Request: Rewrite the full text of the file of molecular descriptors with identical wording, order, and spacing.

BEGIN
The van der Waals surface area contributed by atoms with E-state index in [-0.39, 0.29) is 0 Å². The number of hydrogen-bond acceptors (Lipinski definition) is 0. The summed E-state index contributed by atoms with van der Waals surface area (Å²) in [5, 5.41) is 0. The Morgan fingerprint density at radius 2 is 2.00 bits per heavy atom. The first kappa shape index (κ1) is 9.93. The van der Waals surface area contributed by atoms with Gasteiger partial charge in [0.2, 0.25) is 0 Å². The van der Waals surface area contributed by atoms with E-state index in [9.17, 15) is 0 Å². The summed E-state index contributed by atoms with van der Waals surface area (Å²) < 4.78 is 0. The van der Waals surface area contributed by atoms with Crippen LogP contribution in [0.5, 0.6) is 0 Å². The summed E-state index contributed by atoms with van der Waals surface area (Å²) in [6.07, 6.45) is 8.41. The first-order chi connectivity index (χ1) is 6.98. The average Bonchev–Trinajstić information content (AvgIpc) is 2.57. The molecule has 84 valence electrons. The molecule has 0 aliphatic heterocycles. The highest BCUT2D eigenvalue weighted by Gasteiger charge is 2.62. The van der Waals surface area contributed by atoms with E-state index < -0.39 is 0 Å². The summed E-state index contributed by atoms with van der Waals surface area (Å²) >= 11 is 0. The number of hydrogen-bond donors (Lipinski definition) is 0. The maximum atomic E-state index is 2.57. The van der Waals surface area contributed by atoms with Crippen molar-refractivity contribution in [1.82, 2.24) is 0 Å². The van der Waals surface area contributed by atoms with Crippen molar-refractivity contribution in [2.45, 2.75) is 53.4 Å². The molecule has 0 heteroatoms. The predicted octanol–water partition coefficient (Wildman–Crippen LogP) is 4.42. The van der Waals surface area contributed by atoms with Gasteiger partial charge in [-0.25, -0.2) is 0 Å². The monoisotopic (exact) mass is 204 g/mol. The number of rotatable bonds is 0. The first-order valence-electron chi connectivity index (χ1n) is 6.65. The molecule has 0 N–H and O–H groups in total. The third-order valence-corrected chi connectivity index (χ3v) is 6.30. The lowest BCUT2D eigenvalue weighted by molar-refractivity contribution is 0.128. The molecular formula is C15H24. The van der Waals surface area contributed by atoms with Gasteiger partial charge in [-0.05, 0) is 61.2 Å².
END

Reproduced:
The van der Waals surface area contributed by atoms with E-state index in [-0.39, 0.29) is 0 Å². The number of hydrogen-bond acceptors (Lipinski definition) is 0. The summed E-state index contributed by atoms with van der Waals surface area (Å²) in [5, 5.41) is 0. The Morgan fingerprint density at radius 2 is 2.00 bits per heavy atom. The first kappa shape index (κ1) is 9.93. The van der Waals surface area contributed by atoms with Gasteiger partial charge in [0.2, 0.25) is 0 Å². The van der Waals surface area contributed by atoms with E-state index in [9.17, 15) is 0 Å². The summed E-state index contributed by atoms with van der Waals surface area (Å²) < 4.78 is 0. The van der Waals surface area contributed by atoms with Crippen LogP contribution in [0.5, 0.6) is 0 Å². The summed E-state index contributed by atoms with van der Waals surface area (Å²) in [6.07, 6.45) is 8.41. The first-order chi connectivity index (χ1) is 6.98. The average Bonchev–Trinajstić information content (AvgIpc) is 2.57. The molecule has 84 valence electrons. The molecule has 0 aliphatic heterocycles. The highest BCUT2D eigenvalue weighted by Gasteiger charge is 2.62. The van der Waals surface area contributed by atoms with E-state index < -0.39 is 0 Å². The summed E-state index contributed by atoms with van der Waals surface area (Å²) >= 11 is 0. The number of hydrogen-bond donors (Lipinski definition) is 0. The maximum atomic E-state index is 2.57. The van der Waals surface area contributed by atoms with Crippen molar-refractivity contribution in [1.82, 2.24) is 0 Å². The van der Waals surface area contributed by atoms with Crippen molar-refractivity contribution in [2.45, 2.75) is 53.4 Å². The molecule has 0 heteroatoms. The predicted octanol–water partition coefficient (Wildman–Crippen LogP) is 4.42. The van der Waals surface area contributed by atoms with Gasteiger partial charge in [-0.25, -0.2) is 0 Å². The monoisotopic (exact) mass is 204 g/mol. The number of rotatable bonds is 0. The first-order valence-electron chi connectivity index (χ1n) is 6.65. The molecule has 0 N–H and O–H groups in total. The third-order valence-corrected chi connectivity index (χ3v) is 6.30. The lowest BCUT2D eigenvalue weighted by molar-refractivity contribution is 0.128. The molecular formula is C15H24. The van der Waals surface area contributed by atoms with Gasteiger partial charge in [-0.05, 0) is 61.2 Å².